For most people, continents are Earth’s seven main large landmasses.
But geoscientists have a different take on this. They look at the type of rock a feature is made of, rather than how much of its surface is above sea level.
In the past few years, we’ve seen an increase in the discovery of lost continents. Most of these have been plateaus or mountains made of continental crust hidden from our view, below sea level.
One example is Zealandia, the world’s eighth continent that extends underwater from New Zealand.
But why, with so much geographical knowledge at our fingertips, are we still discovering lost continents in the 21st century?
In August, we undertook a 28-day voyage on the research vessel RV Investigator to explore a possible lost continent in a remote part of the Coral Sea. The area is home to a large underwater plateau off Queensland, called the Louisiade Plateau, which represents a major gap in our knowledge of Australia’s geology.
On one hand, it could be a lost continent that broke away from Queensland about 60 million years ago. Or it could have formed as a result of a massive volcanic eruption taking place around the same time. We’re not sure, because nobody had recovered rocks from there before - until now.
We spent about two weeks collecting rocks from this feature, and recovered a wide variety of rock types from parts of the seafloor as deep as 4500m.
Most were formed through volcanic eruptions, but some show hints that continental rocks are hiding beneath. Lab work over the next couple of years will give us more certain answers.
There are many mountains and plateaus below sea level scattered across the oceans, and these have been mapped from space. They are the lighter blue areas you can see on Google Maps.
However, not all submerged features qualify as lost continents. Most are made of materials quite distinct from what we traditionally think of as continental rock, and are instead formed by massive outpourings of magma.
A good example is Iceland which, despite being roughly the size of New Zealand’s North Island, is not considered continental in geological terms. It’s made up mainly of volcanic rocks deposited over the past 18 million years, meaning it’s relatively young in geological terms.
The only foolproof way to tell the difference between massive submarine volcanoes and lost continents is to collect rock samples from the deep ocean.
Finding the right samples is challenging, to say the least. Much of the seafloor is covered in soft, gloopy sediment that obscures the solid rock beneath.
We use a sophisticated mapping system to search for steep slopes on the seafloor, that are more likely to be free of sediment. We then send a metal rock-collecting bucket to grab samples.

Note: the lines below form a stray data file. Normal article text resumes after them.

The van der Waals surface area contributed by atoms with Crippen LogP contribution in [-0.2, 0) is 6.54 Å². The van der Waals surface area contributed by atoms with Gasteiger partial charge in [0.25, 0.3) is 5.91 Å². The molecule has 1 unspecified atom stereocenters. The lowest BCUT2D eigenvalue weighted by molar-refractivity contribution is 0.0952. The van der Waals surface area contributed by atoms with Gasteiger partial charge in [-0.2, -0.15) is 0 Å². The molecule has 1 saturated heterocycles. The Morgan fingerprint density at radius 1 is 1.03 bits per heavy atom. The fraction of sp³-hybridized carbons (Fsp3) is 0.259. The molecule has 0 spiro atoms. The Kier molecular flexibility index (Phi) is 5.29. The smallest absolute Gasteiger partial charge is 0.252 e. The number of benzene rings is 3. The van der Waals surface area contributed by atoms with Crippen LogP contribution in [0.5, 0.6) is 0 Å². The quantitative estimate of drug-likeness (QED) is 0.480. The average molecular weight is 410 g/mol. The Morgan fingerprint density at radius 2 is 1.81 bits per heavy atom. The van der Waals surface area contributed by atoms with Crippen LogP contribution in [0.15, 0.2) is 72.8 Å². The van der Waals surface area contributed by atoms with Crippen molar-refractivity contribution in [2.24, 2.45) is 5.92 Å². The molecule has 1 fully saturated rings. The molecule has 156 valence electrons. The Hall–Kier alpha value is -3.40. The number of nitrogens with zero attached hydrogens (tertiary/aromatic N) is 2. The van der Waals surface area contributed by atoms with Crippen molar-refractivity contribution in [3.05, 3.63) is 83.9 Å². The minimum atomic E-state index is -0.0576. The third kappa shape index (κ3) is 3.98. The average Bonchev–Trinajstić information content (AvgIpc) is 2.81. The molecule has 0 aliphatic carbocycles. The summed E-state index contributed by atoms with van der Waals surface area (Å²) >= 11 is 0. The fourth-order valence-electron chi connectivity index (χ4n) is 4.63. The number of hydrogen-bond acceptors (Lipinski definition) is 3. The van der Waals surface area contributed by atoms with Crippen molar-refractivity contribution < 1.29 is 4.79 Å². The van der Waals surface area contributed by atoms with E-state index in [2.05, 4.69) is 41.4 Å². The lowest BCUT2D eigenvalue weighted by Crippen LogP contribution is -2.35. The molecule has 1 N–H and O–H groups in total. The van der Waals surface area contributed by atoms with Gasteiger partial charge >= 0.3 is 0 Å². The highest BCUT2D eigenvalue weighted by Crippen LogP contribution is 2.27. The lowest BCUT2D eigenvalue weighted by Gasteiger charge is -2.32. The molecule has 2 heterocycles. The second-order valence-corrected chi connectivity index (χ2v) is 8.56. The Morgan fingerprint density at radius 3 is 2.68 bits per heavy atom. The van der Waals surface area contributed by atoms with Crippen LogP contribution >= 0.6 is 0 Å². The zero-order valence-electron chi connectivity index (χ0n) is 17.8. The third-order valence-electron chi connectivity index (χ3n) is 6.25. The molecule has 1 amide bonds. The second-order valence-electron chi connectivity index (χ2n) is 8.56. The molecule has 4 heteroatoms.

The more we explore and sample the depths of the oceans, the more likely we’ll be to discover more lost continents.
Perhaps the best known example of a lost continent is Zealandia. While the geology of New Zealand and New Caledonia have been known for some time, it’s only recently their common heritage as part of a much larger continent (which is 95% underwater) has been accepted.
This acceptance has been the culmination of years of painstaking research, and exploration of the geology of deep oceans through sample collection and geophysical surveys.
New discoveries continue to be made.
During a 2011 expedition, we discovered two lost continental fragments more than 1,000km west of Perth.
The granite lying in the middle of the deep ocean there looked similar to what you would find around Cape Leeuwin, in Western Australia.
However, not all lost continents are found hidden beneath the oceans.
Some existed only in the geological past, millions to billions of years ago, and later collided with other continents as a result of plate tectonic motions.
Their only modern-day remnants are small slivers of rock, usually squished up in mountain chains such as the Himalayas. One example is Greater Adria, an ancient continent now embedded in the mountain ranges across Europe.
Due to the perpetual motion of tectonic plates, it’s the fate of all continents to ultimately reconnect with another, and form a supercontinent.
But the fascinating life and death cycle of continents is the topic of another story.
This story was first published on The Conversation.
Maria Seton receives funding from the Australian Research Council and has received ship time funding through Australia's Marine National Facility.
Joanne Whittaker receives funding from the Australian Research Council, the Australian Antarctic Division, and ship time through Australia's Marine National Facility.
Simon Williams is affiliated with the University of Sydney and Northwest University, Xi'an. He receives funding from the Australian Research Council and the Natural Science Foundation of China, and ship time through Australia's Marine National Facility.